The cell, which examines movements of money to try to detect when money is being laundering by a variety of techniques, opened 1,228 case files which were then sent on to the various prosecutors’ offices in the country.
In total, those files were concerned with no less than €1.63 billion – more than the €1.15 billion in 2019, and one billion more than in 2015.
“The pandemic and health crisis show that fraudsters and criminals are adapting very quickly to changing economic conditions or the emergence of extreme situations, under the motto ‘never waste a good crisis’” writes chairman Philippe de Koster in the report.
The health crisis opened up whole new possibilities for counterfeiters and fraudsters, flooding the market with fake and inferior face masks, hand sanitiser, test kits and even ventilators.
At the beginning of the crisis there was great public uncertainty as well as a shortage of officially-sanctioned versions, so the criminals were able to achieve high prices. Since then, however, genuine manufacturers have been able to make up for lost time, while the fraudsters appear to have flooded themselves out of the market. The cost of simple face masks, for example, has plummeted in recent weeks.
The huge turn towards teleworking also opened up opportunities to online criminals, using techniques of phishing – tricking users into revealing private details to allow fraud by impersonation – and other kinds of cyber-crime.
Among those was the use of ransomware to block computers, usually of companies, and then demand payment to unlock the system. Last year 42% of Belgian companies suffered a cyber-attack of one kind or another according to one study, and 18% suffered more than 15 attacks.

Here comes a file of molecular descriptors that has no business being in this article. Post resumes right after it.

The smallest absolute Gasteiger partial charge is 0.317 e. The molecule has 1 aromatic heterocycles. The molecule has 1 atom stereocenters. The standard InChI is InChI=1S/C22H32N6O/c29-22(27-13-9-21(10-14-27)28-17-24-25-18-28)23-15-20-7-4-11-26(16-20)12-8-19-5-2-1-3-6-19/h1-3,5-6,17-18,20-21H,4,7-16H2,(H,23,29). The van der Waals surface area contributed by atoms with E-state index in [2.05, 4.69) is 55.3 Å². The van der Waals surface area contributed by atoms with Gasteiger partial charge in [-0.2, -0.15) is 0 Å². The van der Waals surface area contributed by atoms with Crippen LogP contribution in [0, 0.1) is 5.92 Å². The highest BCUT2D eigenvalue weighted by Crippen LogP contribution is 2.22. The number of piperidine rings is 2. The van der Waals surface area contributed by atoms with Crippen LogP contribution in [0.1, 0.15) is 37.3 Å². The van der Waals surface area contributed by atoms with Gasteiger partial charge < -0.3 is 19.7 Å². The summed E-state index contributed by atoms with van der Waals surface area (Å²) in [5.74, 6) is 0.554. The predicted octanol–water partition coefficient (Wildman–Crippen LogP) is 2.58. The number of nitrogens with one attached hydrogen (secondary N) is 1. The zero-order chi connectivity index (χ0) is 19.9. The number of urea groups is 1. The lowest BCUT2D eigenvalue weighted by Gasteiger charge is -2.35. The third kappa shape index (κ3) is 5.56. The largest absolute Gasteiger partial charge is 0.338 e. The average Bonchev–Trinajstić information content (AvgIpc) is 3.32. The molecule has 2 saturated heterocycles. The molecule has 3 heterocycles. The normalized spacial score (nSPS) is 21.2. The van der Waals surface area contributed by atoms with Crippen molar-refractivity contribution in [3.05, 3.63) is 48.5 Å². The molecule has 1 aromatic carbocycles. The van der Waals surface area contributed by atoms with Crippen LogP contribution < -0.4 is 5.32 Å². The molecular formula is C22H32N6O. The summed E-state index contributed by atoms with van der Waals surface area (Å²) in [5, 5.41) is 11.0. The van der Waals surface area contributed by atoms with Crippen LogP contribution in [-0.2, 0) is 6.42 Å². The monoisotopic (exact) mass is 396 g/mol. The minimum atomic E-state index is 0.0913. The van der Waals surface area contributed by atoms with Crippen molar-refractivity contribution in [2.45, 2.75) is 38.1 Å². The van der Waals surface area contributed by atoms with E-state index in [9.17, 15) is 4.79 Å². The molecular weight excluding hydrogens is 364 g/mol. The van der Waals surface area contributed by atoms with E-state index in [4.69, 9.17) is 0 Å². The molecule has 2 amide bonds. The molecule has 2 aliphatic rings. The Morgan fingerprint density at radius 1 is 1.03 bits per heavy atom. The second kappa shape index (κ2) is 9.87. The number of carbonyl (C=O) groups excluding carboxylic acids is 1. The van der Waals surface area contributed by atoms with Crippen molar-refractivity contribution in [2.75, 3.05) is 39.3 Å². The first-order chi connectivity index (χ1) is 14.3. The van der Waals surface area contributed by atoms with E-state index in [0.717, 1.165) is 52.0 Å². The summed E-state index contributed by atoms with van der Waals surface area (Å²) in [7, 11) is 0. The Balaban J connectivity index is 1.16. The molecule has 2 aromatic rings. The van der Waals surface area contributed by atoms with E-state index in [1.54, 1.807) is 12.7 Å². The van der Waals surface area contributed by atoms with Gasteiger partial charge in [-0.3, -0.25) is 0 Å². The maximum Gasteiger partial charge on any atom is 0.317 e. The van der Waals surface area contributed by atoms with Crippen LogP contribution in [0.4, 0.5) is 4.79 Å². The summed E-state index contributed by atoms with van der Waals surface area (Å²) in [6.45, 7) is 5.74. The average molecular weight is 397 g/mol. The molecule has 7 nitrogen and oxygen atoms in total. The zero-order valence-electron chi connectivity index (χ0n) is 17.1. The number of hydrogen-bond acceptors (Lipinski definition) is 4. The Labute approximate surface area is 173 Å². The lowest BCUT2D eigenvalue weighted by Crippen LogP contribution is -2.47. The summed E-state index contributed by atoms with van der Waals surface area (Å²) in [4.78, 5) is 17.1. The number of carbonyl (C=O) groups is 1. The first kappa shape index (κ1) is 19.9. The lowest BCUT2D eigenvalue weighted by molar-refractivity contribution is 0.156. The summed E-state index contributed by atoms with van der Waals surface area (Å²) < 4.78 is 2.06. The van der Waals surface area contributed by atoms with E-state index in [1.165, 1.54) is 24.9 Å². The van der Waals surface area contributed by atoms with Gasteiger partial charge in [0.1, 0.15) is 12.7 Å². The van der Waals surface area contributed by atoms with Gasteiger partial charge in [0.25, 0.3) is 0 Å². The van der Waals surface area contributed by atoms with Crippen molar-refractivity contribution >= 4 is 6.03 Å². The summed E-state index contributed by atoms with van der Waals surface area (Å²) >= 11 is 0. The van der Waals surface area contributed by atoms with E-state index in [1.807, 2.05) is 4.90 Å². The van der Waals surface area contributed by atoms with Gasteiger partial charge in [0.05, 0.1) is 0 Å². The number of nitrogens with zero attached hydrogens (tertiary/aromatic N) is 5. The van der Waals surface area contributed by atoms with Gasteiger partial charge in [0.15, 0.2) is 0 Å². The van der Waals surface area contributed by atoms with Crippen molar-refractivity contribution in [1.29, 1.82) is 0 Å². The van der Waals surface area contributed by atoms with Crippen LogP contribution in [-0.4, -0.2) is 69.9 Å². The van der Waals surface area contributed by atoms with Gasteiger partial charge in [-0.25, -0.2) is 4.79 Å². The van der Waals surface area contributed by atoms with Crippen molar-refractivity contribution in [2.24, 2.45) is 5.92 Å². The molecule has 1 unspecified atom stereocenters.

The cases also involved fraud relating to government subsidies and grants to help companies through the crisis, such as claiming lockdown coverage for companies that were shells only, with not a single employee, and claiming temporary unemployment for fictitious employees.
And sometimes, the fraud was of the simplest kind. The cell investigates evidence of suspicious amounts of cash being paid into the account of one bar, which was supposed to be closed because of the virus. The money, that might have gone unnoticed in normal times, turned out to come from drug dealing.
CTIF-CFI also drew attention to the long-term consequences of the health crisis.
“The possibility that parts of our troubled economy will turn to criminal circles cannot be excluded,” De Koster writes.
“Numerous catering establishments or textile companies in difficulty that, for example, can no longer receive bank credit may see no other way out than to turn to criminal circles to find the necessary cash input, ot to become easy prey to take part in money laundering.”